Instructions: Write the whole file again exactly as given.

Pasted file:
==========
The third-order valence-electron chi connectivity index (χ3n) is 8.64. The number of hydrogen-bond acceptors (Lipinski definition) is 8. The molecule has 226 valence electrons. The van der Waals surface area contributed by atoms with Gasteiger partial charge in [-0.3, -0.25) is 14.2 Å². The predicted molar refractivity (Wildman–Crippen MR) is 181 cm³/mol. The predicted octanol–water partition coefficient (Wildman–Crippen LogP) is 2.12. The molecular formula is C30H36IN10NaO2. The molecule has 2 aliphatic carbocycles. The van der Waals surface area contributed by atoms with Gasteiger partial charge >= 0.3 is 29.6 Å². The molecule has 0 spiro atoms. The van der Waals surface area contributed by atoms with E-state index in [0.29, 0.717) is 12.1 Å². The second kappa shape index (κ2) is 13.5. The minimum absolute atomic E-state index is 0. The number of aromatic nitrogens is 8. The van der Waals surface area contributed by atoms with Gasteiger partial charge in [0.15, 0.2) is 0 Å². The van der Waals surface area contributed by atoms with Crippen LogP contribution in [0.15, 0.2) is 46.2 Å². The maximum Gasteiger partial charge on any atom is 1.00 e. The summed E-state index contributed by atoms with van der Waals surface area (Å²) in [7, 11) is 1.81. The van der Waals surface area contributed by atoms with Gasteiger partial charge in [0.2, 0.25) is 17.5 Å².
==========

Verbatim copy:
The third-order valence-electron chi connectivity index (χ3n) is 8.64. The number of hydrogen-bond acceptors (Lipinski definition) is 8. The molecule has 226 valence electrons. The van der Waals surface area contributed by atoms with Gasteiger partial charge in [-0.3, -0.25) is 14.2 Å². The predicted molar refractivity (Wildman–Crippen MR) is 181 cm³/mol. The predicted octanol–water partition coefficient (Wildman–Crippen LogP) is 2.12. The molecular formula is C30H36IN10NaO2. The molecule has 2 aliphatic carbocycles. The van der Waals surface area contributed by atoms with Gasteiger partial charge >= 0.3 is 29.6 Å². The molecule has 0 spiro atoms. The van der Waals surface area contributed by atoms with E-state index in [0.29, 0.717) is 12.1 Å². The second kappa shape index (κ2) is 13.5. The minimum absolute atomic E-state index is 0. The number of aromatic nitrogens is 8. The van der Waals surface area contributed by atoms with Gasteiger partial charge in [0.15, 0.2) is 0 Å². The van der Waals surface area contributed by atoms with Crippen LogP contribution in [0.15, 0.2) is 46.2 Å². The maximum Gasteiger partial charge on any atom is 1.00 e. The summed E-state index contributed by atoms with van der Waals surface area (Å²) in [7, 11) is 1.81. The van der Waals surface area contributed by atoms with Gasteiger partial charge in [0.2, 0.25) is 17.5 Å².